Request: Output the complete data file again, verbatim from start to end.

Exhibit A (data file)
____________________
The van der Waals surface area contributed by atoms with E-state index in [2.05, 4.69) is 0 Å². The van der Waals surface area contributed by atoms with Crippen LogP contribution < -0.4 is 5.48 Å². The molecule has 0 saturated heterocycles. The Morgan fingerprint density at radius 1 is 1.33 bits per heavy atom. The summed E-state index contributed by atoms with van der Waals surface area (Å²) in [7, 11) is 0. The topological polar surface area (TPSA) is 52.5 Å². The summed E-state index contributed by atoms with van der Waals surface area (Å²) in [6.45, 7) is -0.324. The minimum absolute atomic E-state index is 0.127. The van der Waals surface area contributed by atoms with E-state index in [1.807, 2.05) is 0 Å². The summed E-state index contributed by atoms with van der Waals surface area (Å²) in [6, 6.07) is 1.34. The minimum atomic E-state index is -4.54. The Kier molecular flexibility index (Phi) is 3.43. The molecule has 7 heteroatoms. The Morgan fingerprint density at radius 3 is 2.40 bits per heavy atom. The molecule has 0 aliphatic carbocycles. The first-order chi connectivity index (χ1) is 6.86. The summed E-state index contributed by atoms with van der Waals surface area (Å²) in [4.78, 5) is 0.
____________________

The van der Waals surface area contributed by atoms with E-state index in [2.05, 4.69) is 0 Å². The van der Waals surface area contributed by atoms with Crippen LogP contribution < -0.4 is 5.48 Å². The molecule has 0 saturated heterocycles. The Morgan fingerprint density at radius 1 is 1.33 bits per heavy atom. The summed E-state index contributed by atoms with van der Waals surface area (Å²) in [7, 11) is 0. The topological polar surface area (TPSA) is 52.5 Å². The summed E-state index contributed by atoms with van der Waals surface area (Å²) in [6.45, 7) is -0.324. The minimum absolute atomic E-state index is 0.127. The van der Waals surface area contributed by atoms with E-state index in [1.807, 2.05) is 0 Å². The summed E-state index contributed by atoms with van der Waals surface area (Å²) in [6, 6.07) is 1.34. The minimum atomic E-state index is -4.54. The Kier molecular flexibility index (Phi) is 3.43. The molecule has 7 heteroatoms. The Morgan fingerprint density at radius 3 is 2.40 bits per heavy atom. The molecule has 0 aliphatic carbocycles. The first-order chi connectivity index (χ1) is 6.86. The summed E-state index contributed by atoms with van der Waals surface area (Å²) in [4.78, 5) is 0.